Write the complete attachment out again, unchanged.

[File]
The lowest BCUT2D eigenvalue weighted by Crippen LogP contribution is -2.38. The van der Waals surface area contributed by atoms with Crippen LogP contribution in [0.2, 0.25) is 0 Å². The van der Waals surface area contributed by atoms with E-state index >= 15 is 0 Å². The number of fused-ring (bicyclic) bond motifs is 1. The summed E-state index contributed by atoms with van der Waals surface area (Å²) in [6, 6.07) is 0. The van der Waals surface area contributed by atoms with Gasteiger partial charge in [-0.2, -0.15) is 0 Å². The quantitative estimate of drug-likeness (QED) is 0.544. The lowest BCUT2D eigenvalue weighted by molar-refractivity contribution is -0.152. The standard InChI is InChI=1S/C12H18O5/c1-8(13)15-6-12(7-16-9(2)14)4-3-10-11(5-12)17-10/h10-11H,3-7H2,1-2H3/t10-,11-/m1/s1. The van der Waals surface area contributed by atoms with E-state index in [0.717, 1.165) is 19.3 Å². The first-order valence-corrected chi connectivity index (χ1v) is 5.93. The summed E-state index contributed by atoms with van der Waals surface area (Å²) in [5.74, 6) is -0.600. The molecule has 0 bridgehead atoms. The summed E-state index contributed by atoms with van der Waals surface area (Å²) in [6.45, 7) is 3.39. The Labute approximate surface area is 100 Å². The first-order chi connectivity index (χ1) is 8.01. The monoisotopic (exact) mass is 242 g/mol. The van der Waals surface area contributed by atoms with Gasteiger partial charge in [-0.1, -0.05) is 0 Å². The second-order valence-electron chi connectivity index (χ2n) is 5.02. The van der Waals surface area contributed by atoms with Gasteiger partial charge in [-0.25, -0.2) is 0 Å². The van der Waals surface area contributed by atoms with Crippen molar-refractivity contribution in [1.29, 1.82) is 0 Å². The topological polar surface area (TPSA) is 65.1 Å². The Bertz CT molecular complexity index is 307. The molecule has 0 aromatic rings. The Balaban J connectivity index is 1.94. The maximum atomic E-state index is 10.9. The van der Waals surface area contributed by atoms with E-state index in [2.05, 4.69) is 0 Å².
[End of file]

The lowest BCUT2D eigenvalue weighted by Crippen LogP contribution is -2.38. The van der Waals surface area contributed by atoms with Crippen LogP contribution in [0.2, 0.25) is 0 Å². The van der Waals surface area contributed by atoms with E-state index >= 15 is 0 Å². The number of fused-ring (bicyclic) bond motifs is 1. The summed E-state index contributed by atoms with van der Waals surface area (Å²) in [6, 6.07) is 0. The van der Waals surface area contributed by atoms with Gasteiger partial charge in [-0.2, -0.15) is 0 Å². The quantitative estimate of drug-likeness (QED) is 0.544. The lowest BCUT2D eigenvalue weighted by molar-refractivity contribution is -0.152. The standard InChI is InChI=1S/C12H18O5/c1-8(13)15-6-12(7-16-9(2)14)4-3-10-11(5-12)17-10/h10-11H,3-7H2,1-2H3/t10-,11-/m1/s1. The van der Waals surface area contributed by atoms with E-state index in [0.717, 1.165) is 19.3 Å². The first-order valence-corrected chi connectivity index (χ1v) is 5.93. The summed E-state index contributed by atoms with van der Waals surface area (Å²) in [5.74, 6) is -0.600. The molecule has 0 bridgehead atoms. The summed E-state index contributed by atoms with van der Waals surface area (Å²) in [6.45, 7) is 3.39. The Labute approximate surface area is 100 Å². The first-order chi connectivity index (χ1) is 8.01. The monoisotopic (exact) mass is 242 g/mol. The van der Waals surface area contributed by atoms with Gasteiger partial charge in [-0.1, -0.05) is 0 Å². The second-order valence-electron chi connectivity index (χ2n) is 5.02. The van der Waals surface area contributed by atoms with Gasteiger partial charge in [-0.25, -0.2) is 0 Å². The van der Waals surface area contributed by atoms with Crippen molar-refractivity contribution in [1.29, 1.82) is 0 Å². The topological polar surface area (TPSA) is 65.1 Å². The Bertz CT molecular complexity index is 307. The molecule has 0 aromatic rings. The Balaban J connectivity index is 1.94. The maximum atomic E-state index is 10.9. The van der Waals surface area contributed by atoms with E-state index in [2.05, 4.69) is 0 Å².